Survival after out-of-hospital cardiac arrest is influenced by pre- hospital emergency medical care. This study compares outcome of cardiac arrest victims presenting to an emergency department serving a mixed urban/rural area (Norfolk, UK) in 1991 with 1996. Between these years the regional emergency medical service (EMS) was extensively re-organized. We identified 113 such cases of out-of-hospital cardiac arrest in 1991 and 147 in 1996. The age distribution, proportion of witnessed arrests, and initial rhythms were similar for the 2 years. In 1996 EMS response time was significantly slower and the proportion of cases where the EMS arrived before arrest was significantly lower. Fewer patients who had a witnessed arrest received immediate bystander CPR in 1996. The number of patients discharged home decreased from 15 in 1991 to 11 in 1996, but this difference did not reach statistical significance. The majority of survivors had restoration of spontaneous circulation prior to arrival in the emergency department (14 in 1991 and ten in 1996). Survival was greatest in those arresting in the presence of the EMS (ten in 1991 and nine in 1996). In conclusion changes in EMS provision have resulted in an increase in the response time. This was associated with a decrease in the number of survivors although this was not statistically significant.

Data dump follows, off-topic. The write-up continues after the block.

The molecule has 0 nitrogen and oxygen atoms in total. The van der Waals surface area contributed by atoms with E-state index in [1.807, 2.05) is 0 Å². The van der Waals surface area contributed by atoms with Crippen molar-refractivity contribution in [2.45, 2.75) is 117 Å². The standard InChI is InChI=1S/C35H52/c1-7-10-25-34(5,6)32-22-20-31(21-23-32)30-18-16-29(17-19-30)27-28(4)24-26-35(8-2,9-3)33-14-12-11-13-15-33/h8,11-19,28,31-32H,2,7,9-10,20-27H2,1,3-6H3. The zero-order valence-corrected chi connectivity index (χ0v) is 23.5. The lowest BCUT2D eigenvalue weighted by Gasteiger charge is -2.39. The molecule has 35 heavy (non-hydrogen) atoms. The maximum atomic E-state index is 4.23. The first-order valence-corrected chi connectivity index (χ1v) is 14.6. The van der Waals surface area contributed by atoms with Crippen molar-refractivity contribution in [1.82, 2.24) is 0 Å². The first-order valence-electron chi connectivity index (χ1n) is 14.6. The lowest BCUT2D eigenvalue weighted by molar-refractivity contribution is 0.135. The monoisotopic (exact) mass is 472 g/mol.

Copyright 2007 Elsevier B.V., All rights reserved.
- Emergency medical services
- Out-of-hospital cardiac arrest